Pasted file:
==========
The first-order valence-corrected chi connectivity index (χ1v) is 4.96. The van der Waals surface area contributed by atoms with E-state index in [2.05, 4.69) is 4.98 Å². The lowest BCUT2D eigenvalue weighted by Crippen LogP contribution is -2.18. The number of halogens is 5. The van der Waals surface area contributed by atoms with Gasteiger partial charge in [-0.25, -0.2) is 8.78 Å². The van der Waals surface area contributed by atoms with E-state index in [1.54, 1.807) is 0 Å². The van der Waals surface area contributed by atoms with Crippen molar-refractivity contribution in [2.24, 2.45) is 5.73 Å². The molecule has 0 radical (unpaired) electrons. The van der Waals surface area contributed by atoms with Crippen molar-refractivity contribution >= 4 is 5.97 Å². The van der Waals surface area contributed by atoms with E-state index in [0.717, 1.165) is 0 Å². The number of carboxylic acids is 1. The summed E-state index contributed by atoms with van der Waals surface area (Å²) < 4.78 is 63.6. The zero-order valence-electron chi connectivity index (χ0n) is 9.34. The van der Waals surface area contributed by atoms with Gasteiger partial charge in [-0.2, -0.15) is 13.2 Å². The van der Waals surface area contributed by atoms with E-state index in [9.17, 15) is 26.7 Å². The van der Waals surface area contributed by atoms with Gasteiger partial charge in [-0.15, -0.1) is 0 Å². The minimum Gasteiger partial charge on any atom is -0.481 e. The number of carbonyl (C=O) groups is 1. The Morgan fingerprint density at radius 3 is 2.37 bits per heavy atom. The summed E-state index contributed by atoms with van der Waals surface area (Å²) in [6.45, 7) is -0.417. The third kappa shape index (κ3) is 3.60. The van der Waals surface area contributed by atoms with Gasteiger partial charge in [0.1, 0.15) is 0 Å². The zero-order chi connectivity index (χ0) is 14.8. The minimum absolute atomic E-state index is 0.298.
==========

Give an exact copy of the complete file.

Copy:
The first-order valence-corrected chi connectivity index (χ1v) is 4.96. The van der Waals surface area contributed by atoms with E-state index in [2.05, 4.69) is 4.98 Å². The lowest BCUT2D eigenvalue weighted by Crippen LogP contribution is -2.18. The number of halogens is 5. The van der Waals surface area contributed by atoms with Gasteiger partial charge in [-0.25, -0.2) is 8.78 Å². The van der Waals surface area contributed by atoms with E-state index in [1.54, 1.807) is 0 Å². The van der Waals surface area contributed by atoms with Crippen molar-refractivity contribution in [2.24, 2.45) is 5.73 Å². The molecule has 0 radical (unpaired) electrons. The van der Waals surface area contributed by atoms with Crippen molar-refractivity contribution >= 4 is 5.97 Å². The van der Waals surface area contributed by atoms with E-state index in [0.717, 1.165) is 0 Å². The number of carboxylic acids is 1. The summed E-state index contributed by atoms with van der Waals surface area (Å²) < 4.78 is 63.6. The zero-order valence-electron chi connectivity index (χ0n) is 9.34. The van der Waals surface area contributed by atoms with Gasteiger partial charge in [-0.2, -0.15) is 13.2 Å². The van der Waals surface area contributed by atoms with E-state index in [9.17, 15) is 26.7 Å². The van der Waals surface area contributed by atoms with Gasteiger partial charge in [-0.15, -0.1) is 0 Å². The minimum Gasteiger partial charge on any atom is -0.481 e. The number of carbonyl (C=O) groups is 1. The Morgan fingerprint density at radius 3 is 2.37 bits per heavy atom. The summed E-state index contributed by atoms with van der Waals surface area (Å²) in [6.45, 7) is -0.417. The third kappa shape index (κ3) is 3.60. The van der Waals surface area contributed by atoms with Gasteiger partial charge in [0.1, 0.15) is 0 Å². The zero-order chi connectivity index (χ0) is 14.8. The minimum absolute atomic E-state index is 0.298.